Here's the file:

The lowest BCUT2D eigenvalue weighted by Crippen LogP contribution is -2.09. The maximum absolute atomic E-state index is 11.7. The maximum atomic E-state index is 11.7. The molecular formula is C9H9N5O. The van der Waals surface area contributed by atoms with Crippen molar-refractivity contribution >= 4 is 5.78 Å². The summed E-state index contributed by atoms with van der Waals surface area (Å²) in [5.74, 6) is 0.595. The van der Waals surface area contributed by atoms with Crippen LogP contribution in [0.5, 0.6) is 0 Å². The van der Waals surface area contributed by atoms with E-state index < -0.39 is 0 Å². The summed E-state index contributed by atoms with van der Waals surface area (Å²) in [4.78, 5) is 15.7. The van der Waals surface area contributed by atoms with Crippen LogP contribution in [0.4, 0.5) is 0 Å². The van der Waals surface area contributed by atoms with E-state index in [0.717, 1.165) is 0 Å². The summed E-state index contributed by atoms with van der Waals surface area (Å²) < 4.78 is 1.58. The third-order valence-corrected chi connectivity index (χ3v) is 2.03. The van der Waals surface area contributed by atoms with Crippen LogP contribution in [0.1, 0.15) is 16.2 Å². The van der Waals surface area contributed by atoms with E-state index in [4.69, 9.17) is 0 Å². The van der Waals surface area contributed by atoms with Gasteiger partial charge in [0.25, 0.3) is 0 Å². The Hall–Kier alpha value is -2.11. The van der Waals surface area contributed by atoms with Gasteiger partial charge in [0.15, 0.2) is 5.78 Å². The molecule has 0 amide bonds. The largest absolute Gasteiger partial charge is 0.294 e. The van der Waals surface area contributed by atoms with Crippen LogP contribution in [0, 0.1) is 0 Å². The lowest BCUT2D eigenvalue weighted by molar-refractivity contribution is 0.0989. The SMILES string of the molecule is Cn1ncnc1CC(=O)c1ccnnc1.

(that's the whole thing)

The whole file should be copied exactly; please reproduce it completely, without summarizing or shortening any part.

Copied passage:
The lowest BCUT2D eigenvalue weighted by Crippen LogP contribution is -2.09. The maximum absolute atomic E-state index is 11.7. The maximum atomic E-state index is 11.7. The molecular formula is C9H9N5O. The van der Waals surface area contributed by atoms with Crippen molar-refractivity contribution >= 4 is 5.78 Å². The summed E-state index contributed by atoms with van der Waals surface area (Å²) in [5.74, 6) is 0.595. The van der Waals surface area contributed by atoms with Crippen LogP contribution in [0.5, 0.6) is 0 Å². The van der Waals surface area contributed by atoms with E-state index < -0.39 is 0 Å². The summed E-state index contributed by atoms with van der Waals surface area (Å²) in [4.78, 5) is 15.7. The van der Waals surface area contributed by atoms with Crippen LogP contribution in [0.4, 0.5) is 0 Å². The van der Waals surface area contributed by atoms with E-state index in [0.717, 1.165) is 0 Å². The summed E-state index contributed by atoms with van der Waals surface area (Å²) < 4.78 is 1.58. The third-order valence-corrected chi connectivity index (χ3v) is 2.03. The van der Waals surface area contributed by atoms with Crippen LogP contribution in [0.1, 0.15) is 16.2 Å². The van der Waals surface area contributed by atoms with E-state index in [4.69, 9.17) is 0 Å². The van der Waals surface area contributed by atoms with Gasteiger partial charge in [0.25, 0.3) is 0 Å². The Hall–Kier alpha value is -2.11. The van der Waals surface area contributed by atoms with Gasteiger partial charge in [0.15, 0.2) is 5.78 Å². The molecule has 0 amide bonds. The largest absolute Gasteiger partial charge is 0.294 e. The van der Waals surface area contributed by atoms with Crippen LogP contribution in [0, 0.1) is 0 Å². The lowest BCUT2D eigenvalue weighted by molar-refractivity contribution is 0.0989. The SMILES string of the molecule is Cn1ncnc1CC(=O)c1ccnnc1.